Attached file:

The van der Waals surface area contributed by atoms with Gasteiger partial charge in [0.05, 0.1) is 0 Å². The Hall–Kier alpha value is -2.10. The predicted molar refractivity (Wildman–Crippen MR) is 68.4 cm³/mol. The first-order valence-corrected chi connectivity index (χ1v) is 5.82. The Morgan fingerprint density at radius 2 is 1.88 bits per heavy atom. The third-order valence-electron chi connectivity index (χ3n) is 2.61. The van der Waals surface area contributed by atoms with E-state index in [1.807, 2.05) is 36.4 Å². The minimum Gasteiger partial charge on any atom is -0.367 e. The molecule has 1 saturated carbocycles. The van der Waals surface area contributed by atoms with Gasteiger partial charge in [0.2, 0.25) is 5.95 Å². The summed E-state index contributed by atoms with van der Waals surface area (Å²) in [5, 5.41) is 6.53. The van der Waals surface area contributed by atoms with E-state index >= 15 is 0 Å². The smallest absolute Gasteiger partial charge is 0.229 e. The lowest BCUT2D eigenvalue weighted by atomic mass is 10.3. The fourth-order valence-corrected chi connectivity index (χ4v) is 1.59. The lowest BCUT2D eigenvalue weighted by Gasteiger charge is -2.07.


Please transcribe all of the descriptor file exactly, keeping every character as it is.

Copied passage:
The van der Waals surface area contributed by atoms with Gasteiger partial charge in [0.05, 0.1) is 0 Å². The Hall–Kier alpha value is -2.10. The predicted molar refractivity (Wildman–Crippen MR) is 68.4 cm³/mol. The first-order valence-corrected chi connectivity index (χ1v) is 5.82. The Morgan fingerprint density at radius 2 is 1.88 bits per heavy atom. The third-order valence-electron chi connectivity index (χ3n) is 2.61. The van der Waals surface area contributed by atoms with E-state index in [1.807, 2.05) is 36.4 Å². The minimum Gasteiger partial charge on any atom is -0.367 e. The molecule has 1 saturated carbocycles. The van der Waals surface area contributed by atoms with Gasteiger partial charge in [0.2, 0.25) is 5.95 Å². The summed E-state index contributed by atoms with van der Waals surface area (Å²) in [5, 5.41) is 6.53. The van der Waals surface area contributed by atoms with E-state index >= 15 is 0 Å². The smallest absolute Gasteiger partial charge is 0.229 e. The lowest BCUT2D eigenvalue weighted by atomic mass is 10.3. The fourth-order valence-corrected chi connectivity index (χ4v) is 1.59. The lowest BCUT2D eigenvalue weighted by Gasteiger charge is -2.07.